Finger thoracostomy has been implemented in some pre-hospital settings for patients with chest trauma requiring decompression who are not spontaneously breathing or are in cardiac arrest. This has been in response to concerns regarding the effectiveness of needle thoracostomy. The low survival rate among patients in the study conducted by High et al reflects the poor outcomes for traumatic cardiac arrest, particularly blunt trauma, seen in the pre-hospital environment. No causes of death were listed for non-survivors so it was not possible to ascertain if the mortality rate was due to chest trauma or other non-survivable traumatic injuries, which would be unaffected by thoracostomy (ie, severe traumatic head injury). With specific reference to the effectiveness of finger thoracostomy, the study does not separate the two types of thoracostomy for further analysis. Most of the complications listed were due to tube dislodgement in transport, which would not be of concern for pre-hospital finger thoracostomy. In the study conducted by Mistry et al, tension pneumothorax or hemothorax was identified in 8/18 (44%) patients treated with thoracostomy and ROSC was obtained in 4/18 (22%) of patients after thoracostomy. Although no patients survived to discharge, all deaths were related to non-survivable head injury. They report a positive predictive value of thoracostomy performed for positive clinical signs of 1 (n=5/5), however the number of patients with confirmed pneumothorax is low overall. A lower rate of tension pneumothorax was seen in the study by Peters et al,3 however their definition required improvement in vital signs and a clinical description of air release under pressure to confirm the diagnosis, which can be challenging in the pre-hospital environment. For patients diagnosed with tension pneumothorax who did not have ROSC, the diagnosis was presumably based on air release alone. Unfortunately, there was no analysis of diagnosis of tension pneumothorax based on clinical signs or description of the specific criteria used to determine when a thoracostomy should be performed. Survival was again poor, 2.8% survived to the ICU and 1.4% to discharge. The two patients who survived to discharge were categorised as not having tension pneumothorax. It is unclear whether they had a missed diagnosis of relieved tension pneumothorax or whether other procedures such as fluid resuscitation, airway management, pelvic binding, and epinephrine administration contributed to their sustained ROSC. Given the anticipated low survival rate in patients found in traumatic cardiac arrest (0%–2.3%) (Peters et al), the studies likely underreport the success of relieving significant pneumothorax. Similarly, ROSC alone cannot be used as a marker for confirmation of pneumothorax when it is performed in the setting of other stabilising procedures such as intubation, ventilation, and fluid resuscitation. The use of ultrasound by pre-hospital providers may allow them to rapidly determine which patients would benefit from thoracostomy.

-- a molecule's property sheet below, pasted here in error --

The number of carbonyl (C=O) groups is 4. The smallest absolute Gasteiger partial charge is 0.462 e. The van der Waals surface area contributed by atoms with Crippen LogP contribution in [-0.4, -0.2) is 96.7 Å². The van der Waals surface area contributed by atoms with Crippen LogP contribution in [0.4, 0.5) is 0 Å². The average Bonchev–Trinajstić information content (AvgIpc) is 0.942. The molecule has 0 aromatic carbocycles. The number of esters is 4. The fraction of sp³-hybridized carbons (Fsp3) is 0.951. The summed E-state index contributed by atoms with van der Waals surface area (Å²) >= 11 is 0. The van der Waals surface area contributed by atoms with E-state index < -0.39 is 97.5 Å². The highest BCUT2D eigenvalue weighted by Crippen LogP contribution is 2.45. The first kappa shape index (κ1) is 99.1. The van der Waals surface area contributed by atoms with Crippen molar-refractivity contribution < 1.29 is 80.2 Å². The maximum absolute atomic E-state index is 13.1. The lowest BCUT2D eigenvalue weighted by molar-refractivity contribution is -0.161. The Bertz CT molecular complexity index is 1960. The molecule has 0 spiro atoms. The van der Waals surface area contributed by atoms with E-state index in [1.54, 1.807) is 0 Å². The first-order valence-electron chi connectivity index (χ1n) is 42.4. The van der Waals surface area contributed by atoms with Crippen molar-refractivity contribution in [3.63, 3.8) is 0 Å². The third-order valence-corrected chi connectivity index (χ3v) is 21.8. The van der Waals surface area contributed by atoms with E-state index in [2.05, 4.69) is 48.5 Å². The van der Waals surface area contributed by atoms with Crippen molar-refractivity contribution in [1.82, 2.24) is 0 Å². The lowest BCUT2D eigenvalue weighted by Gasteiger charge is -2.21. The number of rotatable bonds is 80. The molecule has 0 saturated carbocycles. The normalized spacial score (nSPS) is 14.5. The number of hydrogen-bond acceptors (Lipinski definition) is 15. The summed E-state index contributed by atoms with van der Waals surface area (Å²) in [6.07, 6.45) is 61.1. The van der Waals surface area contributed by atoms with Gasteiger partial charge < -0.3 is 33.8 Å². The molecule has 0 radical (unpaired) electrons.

Editor Comment